Harvey Weinstein is trying to wrangle his way out of a lawsuit brought by actress Ashley Judd.
Attorneys for the disgraced producer say Judd’s claims that Weinstein tried to damage her career after rejecting him are ‘baseless’ and filed long after the misdeeds allegedly took place.
The New York Times writes that lawyers looked into Judd’s filing, which was placed with a federal court in Los Angeles. The actress says she told Weinstein he could touch her only after she won an Academy Award in one of his films.
But that agreement, says Judd, amounted to little more than a “mock bargain.” She claims anything she said to Weinstein was only meant to take her safely from the man’s hotel room after he’d asked if he could give her a massage or watch her shower.
For the past 22 years, says Judd, Weinstein’s “lorded” the comment over her. Now it’s being used by Weinstein’s attorneys to demonstrate that the producer still intended to cast Judd in his films.
“According to plaintiff, Weinstein then attempted to live up to his part of the bargain by trying to cast plaintiff in as many roles as possible that could earn her an Academy Award,” states the filing.
They cite Weinstein’s attempts to have Judd cast as the female lead in “Good Will Hunting” as evidence of his motivation to advance her career rather than ruin it.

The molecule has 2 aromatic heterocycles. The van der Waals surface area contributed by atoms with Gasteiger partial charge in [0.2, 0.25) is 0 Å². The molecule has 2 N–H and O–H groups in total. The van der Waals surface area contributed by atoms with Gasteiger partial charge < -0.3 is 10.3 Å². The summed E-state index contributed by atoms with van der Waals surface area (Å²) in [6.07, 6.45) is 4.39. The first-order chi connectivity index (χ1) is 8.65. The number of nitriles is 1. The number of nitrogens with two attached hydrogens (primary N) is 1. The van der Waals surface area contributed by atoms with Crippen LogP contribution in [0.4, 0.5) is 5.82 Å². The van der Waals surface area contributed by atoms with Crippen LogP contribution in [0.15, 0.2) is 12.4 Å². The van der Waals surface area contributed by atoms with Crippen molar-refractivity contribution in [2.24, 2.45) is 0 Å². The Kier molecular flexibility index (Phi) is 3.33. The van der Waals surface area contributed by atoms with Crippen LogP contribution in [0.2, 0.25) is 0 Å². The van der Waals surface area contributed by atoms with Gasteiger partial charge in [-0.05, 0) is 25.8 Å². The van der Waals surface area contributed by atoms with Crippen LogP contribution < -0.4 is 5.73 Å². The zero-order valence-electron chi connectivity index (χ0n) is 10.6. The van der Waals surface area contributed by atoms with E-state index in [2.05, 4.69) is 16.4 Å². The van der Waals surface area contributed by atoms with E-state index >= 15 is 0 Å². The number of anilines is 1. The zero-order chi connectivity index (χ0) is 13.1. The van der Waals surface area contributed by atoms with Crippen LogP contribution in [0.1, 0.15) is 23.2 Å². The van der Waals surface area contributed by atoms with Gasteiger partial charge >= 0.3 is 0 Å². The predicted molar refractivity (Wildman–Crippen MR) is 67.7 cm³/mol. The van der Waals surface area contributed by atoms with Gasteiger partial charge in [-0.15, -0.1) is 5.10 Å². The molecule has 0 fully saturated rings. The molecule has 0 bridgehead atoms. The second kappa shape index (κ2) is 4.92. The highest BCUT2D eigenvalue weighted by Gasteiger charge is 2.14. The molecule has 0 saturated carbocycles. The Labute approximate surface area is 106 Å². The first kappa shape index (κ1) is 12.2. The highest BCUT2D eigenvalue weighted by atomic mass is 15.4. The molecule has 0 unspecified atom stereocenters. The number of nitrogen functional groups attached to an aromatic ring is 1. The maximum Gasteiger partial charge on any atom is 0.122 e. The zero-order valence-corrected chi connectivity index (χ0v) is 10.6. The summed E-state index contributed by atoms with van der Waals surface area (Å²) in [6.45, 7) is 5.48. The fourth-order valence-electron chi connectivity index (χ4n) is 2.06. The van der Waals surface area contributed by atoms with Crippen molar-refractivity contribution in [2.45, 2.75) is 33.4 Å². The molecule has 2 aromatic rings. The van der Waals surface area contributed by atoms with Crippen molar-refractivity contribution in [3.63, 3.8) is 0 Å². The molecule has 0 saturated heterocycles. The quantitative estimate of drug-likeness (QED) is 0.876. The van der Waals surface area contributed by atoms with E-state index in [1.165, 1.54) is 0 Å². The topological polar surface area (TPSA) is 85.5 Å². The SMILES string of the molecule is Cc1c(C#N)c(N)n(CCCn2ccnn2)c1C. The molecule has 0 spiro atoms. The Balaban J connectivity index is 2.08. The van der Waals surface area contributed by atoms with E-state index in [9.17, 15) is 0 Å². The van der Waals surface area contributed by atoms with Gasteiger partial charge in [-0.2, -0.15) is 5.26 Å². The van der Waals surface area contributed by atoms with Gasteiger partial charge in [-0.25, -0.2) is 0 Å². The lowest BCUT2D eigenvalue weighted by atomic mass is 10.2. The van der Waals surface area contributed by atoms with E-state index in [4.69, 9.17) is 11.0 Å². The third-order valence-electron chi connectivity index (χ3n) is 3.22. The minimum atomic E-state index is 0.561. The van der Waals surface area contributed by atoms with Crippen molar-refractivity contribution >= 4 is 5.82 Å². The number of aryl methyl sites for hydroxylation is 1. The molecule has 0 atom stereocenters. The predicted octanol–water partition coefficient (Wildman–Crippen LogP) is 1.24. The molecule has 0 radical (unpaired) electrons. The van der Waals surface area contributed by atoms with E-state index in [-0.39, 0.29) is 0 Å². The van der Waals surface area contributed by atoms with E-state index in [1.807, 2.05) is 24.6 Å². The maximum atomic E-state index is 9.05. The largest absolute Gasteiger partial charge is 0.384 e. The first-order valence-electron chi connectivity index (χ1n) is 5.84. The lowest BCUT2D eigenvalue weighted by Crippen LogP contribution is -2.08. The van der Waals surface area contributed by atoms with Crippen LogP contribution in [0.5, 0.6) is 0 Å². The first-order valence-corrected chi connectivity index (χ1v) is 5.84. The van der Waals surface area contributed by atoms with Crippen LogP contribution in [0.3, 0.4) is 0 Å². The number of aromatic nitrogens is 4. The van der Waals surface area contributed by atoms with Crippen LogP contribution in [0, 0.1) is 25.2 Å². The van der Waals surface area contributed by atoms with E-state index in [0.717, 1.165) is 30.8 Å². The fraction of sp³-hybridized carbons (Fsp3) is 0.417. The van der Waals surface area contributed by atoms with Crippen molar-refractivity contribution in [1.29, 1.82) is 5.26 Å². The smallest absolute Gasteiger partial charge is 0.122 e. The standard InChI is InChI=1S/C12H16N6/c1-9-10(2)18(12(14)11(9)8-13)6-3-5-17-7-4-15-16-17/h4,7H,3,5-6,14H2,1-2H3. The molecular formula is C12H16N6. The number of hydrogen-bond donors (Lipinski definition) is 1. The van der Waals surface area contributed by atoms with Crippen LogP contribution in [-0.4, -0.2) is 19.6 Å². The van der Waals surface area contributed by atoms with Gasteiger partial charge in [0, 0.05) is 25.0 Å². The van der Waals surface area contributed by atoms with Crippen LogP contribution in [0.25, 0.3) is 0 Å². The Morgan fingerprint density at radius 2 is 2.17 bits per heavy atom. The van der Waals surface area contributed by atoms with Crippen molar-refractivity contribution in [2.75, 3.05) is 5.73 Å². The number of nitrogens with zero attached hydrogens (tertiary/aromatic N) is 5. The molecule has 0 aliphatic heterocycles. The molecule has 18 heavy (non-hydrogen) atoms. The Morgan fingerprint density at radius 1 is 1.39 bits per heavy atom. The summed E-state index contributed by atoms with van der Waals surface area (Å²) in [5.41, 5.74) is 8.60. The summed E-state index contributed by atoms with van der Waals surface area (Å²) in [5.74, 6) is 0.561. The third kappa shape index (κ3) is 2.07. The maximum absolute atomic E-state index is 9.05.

The Times summary of the filing makes mention of another argument: that even if Weinstein did sexually harass Judd, his behaviors fell short of being “unwelcome and pervasive or severe.” In order for Judd’s claims to hold legal merit, Weinstein’s actions would have to be construed as predatory.
Judd’s attorney, Theodore Boutrous Jr, said, “Mr. Weinstein’s arguments seeking to escape the consequences of his despicable misconduct are not only baseless, they are offensive.
“We look forward to opposing his flawed motion, moving forward with discovery into his outrageous behavior, and proving to a jury that Mr. Weinstein maliciously damaged Ms. Judd’s career because she resisted his sexual advances,” Boutrous said.
Boutrous and Judd both say that Weinstein intentionally “torpedoed” the actress’s efforts to land a place in the ‘Lord of the Rings’ trilogy.
Nevertheless, Weinstein’s attorneys have held that the two had no professional relationship at the time. And, because the incident occurred over 20 years ago, it’s outside the statute of limitations on sexual harassment.
“Her failure to file a timely complaint is due to her own lack of reasonable diligence and not any affirmative misconduct on Weinstein’s part,” claims the filing.